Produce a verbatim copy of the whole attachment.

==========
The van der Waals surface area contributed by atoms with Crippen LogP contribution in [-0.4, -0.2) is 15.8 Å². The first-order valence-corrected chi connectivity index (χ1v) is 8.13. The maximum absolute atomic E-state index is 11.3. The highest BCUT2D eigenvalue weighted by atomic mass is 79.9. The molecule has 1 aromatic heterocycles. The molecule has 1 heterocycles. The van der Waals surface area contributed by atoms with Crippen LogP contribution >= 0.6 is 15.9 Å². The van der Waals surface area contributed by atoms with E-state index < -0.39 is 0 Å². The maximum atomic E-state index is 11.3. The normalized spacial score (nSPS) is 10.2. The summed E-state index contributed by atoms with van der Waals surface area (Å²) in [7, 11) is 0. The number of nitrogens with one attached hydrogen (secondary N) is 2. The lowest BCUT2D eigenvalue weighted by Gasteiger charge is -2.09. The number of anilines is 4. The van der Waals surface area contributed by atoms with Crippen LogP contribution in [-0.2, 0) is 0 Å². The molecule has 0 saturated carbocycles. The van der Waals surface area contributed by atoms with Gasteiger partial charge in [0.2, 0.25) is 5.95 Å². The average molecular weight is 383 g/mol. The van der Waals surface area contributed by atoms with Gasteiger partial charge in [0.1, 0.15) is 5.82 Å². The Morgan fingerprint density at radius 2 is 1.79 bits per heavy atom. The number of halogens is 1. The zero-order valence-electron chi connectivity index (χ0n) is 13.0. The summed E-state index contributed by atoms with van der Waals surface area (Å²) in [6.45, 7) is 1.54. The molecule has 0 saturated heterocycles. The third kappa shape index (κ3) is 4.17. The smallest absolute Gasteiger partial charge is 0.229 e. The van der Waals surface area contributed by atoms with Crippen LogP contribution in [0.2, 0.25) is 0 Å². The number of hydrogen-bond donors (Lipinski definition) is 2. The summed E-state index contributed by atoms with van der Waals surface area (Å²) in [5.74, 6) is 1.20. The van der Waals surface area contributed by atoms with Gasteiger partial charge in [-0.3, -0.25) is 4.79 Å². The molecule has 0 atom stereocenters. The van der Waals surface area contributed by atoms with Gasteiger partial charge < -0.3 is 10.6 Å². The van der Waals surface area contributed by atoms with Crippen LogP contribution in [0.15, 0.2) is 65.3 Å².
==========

The van der Waals surface area contributed by atoms with Crippen LogP contribution in [-0.4, -0.2) is 15.8 Å². The first-order valence-corrected chi connectivity index (χ1v) is 8.13. The maximum absolute atomic E-state index is 11.3. The highest BCUT2D eigenvalue weighted by atomic mass is 79.9. The molecule has 1 aromatic heterocycles. The molecule has 1 heterocycles. The van der Waals surface area contributed by atoms with Crippen LogP contribution >= 0.6 is 15.9 Å². The van der Waals surface area contributed by atoms with E-state index < -0.39 is 0 Å². The maximum atomic E-state index is 11.3. The normalized spacial score (nSPS) is 10.2. The summed E-state index contributed by atoms with van der Waals surface area (Å²) in [7, 11) is 0. The number of nitrogens with one attached hydrogen (secondary N) is 2. The lowest BCUT2D eigenvalue weighted by Gasteiger charge is -2.09. The number of anilines is 4. The van der Waals surface area contributed by atoms with Crippen LogP contribution in [-0.2, 0) is 0 Å². The molecule has 0 saturated carbocycles. The van der Waals surface area contributed by atoms with Gasteiger partial charge in [0.2, 0.25) is 5.95 Å². The average molecular weight is 383 g/mol. The van der Waals surface area contributed by atoms with Gasteiger partial charge in [0.1, 0.15) is 5.82 Å². The Morgan fingerprint density at radius 2 is 1.79 bits per heavy atom. The number of halogens is 1. The zero-order valence-electron chi connectivity index (χ0n) is 13.0. The summed E-state index contributed by atoms with van der Waals surface area (Å²) in [6.45, 7) is 1.54. The molecule has 0 saturated heterocycles. The third kappa shape index (κ3) is 4.17. The smallest absolute Gasteiger partial charge is 0.229 e. The van der Waals surface area contributed by atoms with Crippen LogP contribution in [0.2, 0.25) is 0 Å². The number of hydrogen-bond donors (Lipinski definition) is 2. The summed E-state index contributed by atoms with van der Waals surface area (Å²) in [5.74, 6) is 1.20. The van der Waals surface area contributed by atoms with Gasteiger partial charge in [-0.3, -0.25) is 4.79 Å². The molecule has 0 atom stereocenters. The van der Waals surface area contributed by atoms with Gasteiger partial charge < -0.3 is 10.6 Å². The van der Waals surface area contributed by atoms with Crippen LogP contribution in [0.15, 0.2) is 65.3 Å².